“Fast Food Nation”

Fast Food Nation by Eric Schlosser

Though I’d read several books about food in the last few years, I missed this one. So when it came up as a choice for summer reading in the English II Honors class, I thought I’d try it as well.

Fast Food Nation follows a tradition of muckraking journalism—it takes a problem, reports on it in depth, and hopes that through education, people will come together and demand change. I recommend reading the paperback edition because there is a section about the blowback from the original book. It made some very powerful people very angry. Also—don’t let the length of the book scare you. The last 100 pages are just the notes and bibliography.

Fast Food Nation begins by making interesting connections between the American Dreams of Walt Disney and Ray Kroc, one of the founders (the man who started the franchise we know today) of McDonald’s and goes on to discuss those of Carl Karcher (founder of Carl’s Jr.). Schlosser shows the darker side of these men as well as the energy, hard work, and vision that each needed to make his dream come true. (If your understanding of Walt Disney is completely rosy, and you are interested, you can find documentation of the other side in any biography written in the last 15 years—his involvement in fast food in minor. So FFN doesn’t spend too much time on him.)

Well, unfortunately, some big dreams turn into nightmares, and fast food dreams came to cause many problems across the nation. As McDonald’s and Ronald McDonald became the most recognized brand and character across the country, Americans ate more and more fast food, becoming fatter and fatter—and thus unhealthy in many ways. Schlosser discusses some of the social forces that are involved as well—with both parents working outside the home, often no one feels like cooking.

The sections of the book on teenage employees and how easy it is to create an uneducated, low-wage, benefits-free work force are interesting, as is the successful efforts of McDonald’s to keep workers from unionizing, and fast food employers’ ability to get millions of dollars in federal funds (yeah, taxpayers’ money) to train their workers while mechanizing jobs so that no training is necessary. There’s also the outrage of vegetarians and Hindu people over beef stock in French fires (it makes them taste better) as well as how fast food production has eliminated that American icon, the cowboy on the range. But the part of the book that really had people upset—that caused attacks on Schlosser’s credibility—was the section on the meat-packing industry. This feels like a flashback to The Jungle by Upton Sinclair. (A comparison of the two books would make a great class project.)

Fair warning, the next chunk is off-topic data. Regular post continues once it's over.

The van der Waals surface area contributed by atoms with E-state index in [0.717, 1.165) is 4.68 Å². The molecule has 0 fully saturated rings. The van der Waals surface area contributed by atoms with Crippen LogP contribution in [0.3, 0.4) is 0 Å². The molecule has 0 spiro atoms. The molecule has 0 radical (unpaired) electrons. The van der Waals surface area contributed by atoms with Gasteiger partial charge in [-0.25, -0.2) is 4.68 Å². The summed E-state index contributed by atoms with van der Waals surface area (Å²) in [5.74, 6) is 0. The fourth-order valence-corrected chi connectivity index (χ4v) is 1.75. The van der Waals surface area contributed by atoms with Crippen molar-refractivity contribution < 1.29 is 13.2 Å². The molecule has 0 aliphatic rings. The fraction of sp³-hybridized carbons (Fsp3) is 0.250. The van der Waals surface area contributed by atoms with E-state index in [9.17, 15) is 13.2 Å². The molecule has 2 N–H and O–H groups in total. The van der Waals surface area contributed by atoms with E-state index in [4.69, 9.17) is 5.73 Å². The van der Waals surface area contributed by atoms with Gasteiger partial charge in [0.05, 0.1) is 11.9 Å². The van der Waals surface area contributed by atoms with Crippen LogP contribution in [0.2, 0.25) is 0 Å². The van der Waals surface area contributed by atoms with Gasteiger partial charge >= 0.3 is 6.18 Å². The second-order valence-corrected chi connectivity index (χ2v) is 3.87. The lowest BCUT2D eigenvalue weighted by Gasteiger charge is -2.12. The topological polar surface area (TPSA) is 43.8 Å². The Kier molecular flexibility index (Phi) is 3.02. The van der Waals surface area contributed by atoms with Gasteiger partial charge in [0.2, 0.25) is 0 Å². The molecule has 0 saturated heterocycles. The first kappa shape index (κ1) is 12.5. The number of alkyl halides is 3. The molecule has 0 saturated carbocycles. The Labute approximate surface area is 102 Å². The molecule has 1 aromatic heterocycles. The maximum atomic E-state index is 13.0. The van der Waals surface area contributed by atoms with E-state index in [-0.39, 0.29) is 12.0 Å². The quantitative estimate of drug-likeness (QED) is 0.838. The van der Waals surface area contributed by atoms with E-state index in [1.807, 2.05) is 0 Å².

The speed with which cattle are killed and processed has risen exponentially. A job that once required the skill of a butcher is done in assembly-line fashion. Large meat-packing corporations advertise for workers in Mexico, who come to the jobs (legally or illegally). They have no health insurance, and the injury rate is very high. Injured workers are ‘kicked to the curb’ and new ones replace them. Reading this section of the book makes you think that working in meat packing must be one of the worst jobs in the world. But the part that makes you sick is that, due to the speed and lack of training in butchering, when cattle are disemboweled, feces sprays on the meat which is later ground in and arrives in your fast food hamburgers. That’s one reason why E. coli started breaking out, leading to illness and death. In addition, sick cows are killed, dirty meat and blood from the floor is mixed in with the final product. While this section of the book is stomach-turning, it’s also riveting—you can’t stop reading.

And there’s a great lesson. Although people have tried through government to pass laws to change the industry (pretty unsuccessfully—meat packers donate a lot of money to conservative legislators, and one who was vital to these decisions at the time the book was written was married to a woman on the board of the largest meat packer in the world), what has worked much better is to stop eating at fast food places. When business declines, they make changes to bring it back.

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About Victoria Waddle

I'm a high school librarian, formerly an English teacher. I love to read and my mission is to connect people with the right books. To that end, I read widely--from the hi-lo for reluctant high school readers to the literary adult novel for the bibliophile.
This entry was posted in Controversial Issue/Debate, Human Rights Issues, Non-fiction, Over 375 pages. Bookmark the permalink.

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